• John Diamond-Nigh

8 tips for spaciousness in smaller spaces:

-high ceilings

-few walls

-lots of natural light

-easy circulation

-technology sensible, inconspicuous–as in ‘leprechaun, please play Mozart, softly’

-one diagonal (wall) if possible

-high degree of flexibility

-the only door you really need in a house is to the bathroom

Statement right off the top: I like things small and nimble, both for ethical and artistic reasons. We are caught in this curious moment when narcissism wants everything bigger, more ostentatious, while the strains of crowdedness, pollution and social disparities urge a reconsideration of ‘bigness.”

I recall my wife saying years ago that the prime aim of her youth was to become a “thoroughly modern woman.” Not rich, not famous, not the chatelaine on 5th Ave her mom expected her to be, but modern. She would go to college, travel to France, get her Ph. D, marry who she wanted to marry. Fly around in a red sports car. Live in a tiny condo in downtown Portland. Alas, that feels like a slightly retrograde aspiration now with its optimism, its faith in modernity, its echoes of Virginia Woolf. Or maybe not: when I think of our most modern-minded students, where are they now? A journalist shuttling between Nairobi and Beijing; a photographer in Mongolia, a designer in Paris. New York, in fact, is a little too local. Home is a pied-à-terre. A flying foot on the earth.

Virginia Woolf and that famous room of her own–it’s still a defining envelope of anyone’s autonomy. Not a palace, just a room. Think of the shimmering images of women painted by Vermeer going about their humble or exotic tasks in intimate domestic settings. Or Chenonceau, that jewel-box ladies’ castle in the Loire. Its birdhouse library is one of my favorite spaces on earth. Or think of Patti Smith and Robert Mapplethorpe, two kids, quartered in a small apartment in the Chelsea Hotel. Continue: think of Agnes Martin, Georgia O’Keefe, Yayoi Kusama; modern women, modest spaces. Is there something inherently modern in their artful hand-wrought rooms and have women, particularly writers and artists, forged a refreshing new paradigm here.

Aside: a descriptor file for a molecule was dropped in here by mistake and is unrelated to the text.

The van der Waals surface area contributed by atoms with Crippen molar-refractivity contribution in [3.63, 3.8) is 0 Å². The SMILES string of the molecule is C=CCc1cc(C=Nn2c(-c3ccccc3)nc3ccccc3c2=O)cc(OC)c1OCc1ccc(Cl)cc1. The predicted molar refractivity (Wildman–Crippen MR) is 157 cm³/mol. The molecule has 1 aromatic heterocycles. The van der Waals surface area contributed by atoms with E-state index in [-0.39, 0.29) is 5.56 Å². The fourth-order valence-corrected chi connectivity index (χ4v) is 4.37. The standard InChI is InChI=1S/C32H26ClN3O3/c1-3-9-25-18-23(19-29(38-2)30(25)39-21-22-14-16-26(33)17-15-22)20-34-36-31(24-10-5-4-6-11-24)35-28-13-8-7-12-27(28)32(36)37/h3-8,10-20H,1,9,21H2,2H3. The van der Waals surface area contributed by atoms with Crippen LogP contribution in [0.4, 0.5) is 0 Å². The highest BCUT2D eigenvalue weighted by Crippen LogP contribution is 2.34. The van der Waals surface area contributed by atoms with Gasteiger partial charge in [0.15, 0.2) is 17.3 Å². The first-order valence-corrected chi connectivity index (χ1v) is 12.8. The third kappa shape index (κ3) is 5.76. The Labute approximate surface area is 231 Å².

Let’s go a step further and get rid of the big/small split. What if we really rethink the spaces that we inhabit in the context of technology, of the fluidity and plurality of life right now, combined with the rising exhaustion of old status indices (who really wants to live like Mitch McConnell?), what would we find? Would the most humane and exciting spaces we make for ourselves just be small? Would excessive space look as archaic as a showboating old Cadillac?

I love that term–a foot on the earth. From time to time, Lynne and I stay at the Paramount Hotel in New York, designed by the French designer Phillip Stark. If we took a tape measure to our room, we’d likely be alarmed at how minute it actually is. So what? Like a tiny chapel adorned by Giotto in the early Renaissance, it’s intimate, dynamic, and reinvents, like Giotto did a long, long time ago, old notions about what actually constitutes exhilarating space.

As cities fill up with more and more people wanting a foot in the urban heat, our abodes will have to get more concise. So much old space was spatial obesity; it was space drinking too many cokes in a day. Alas, such spaces will go on, I’m not saying they won’t, like the pieties of narcissism and extravagance, until it hits us that the old habits of greatness and grandeur are getting just too boring.

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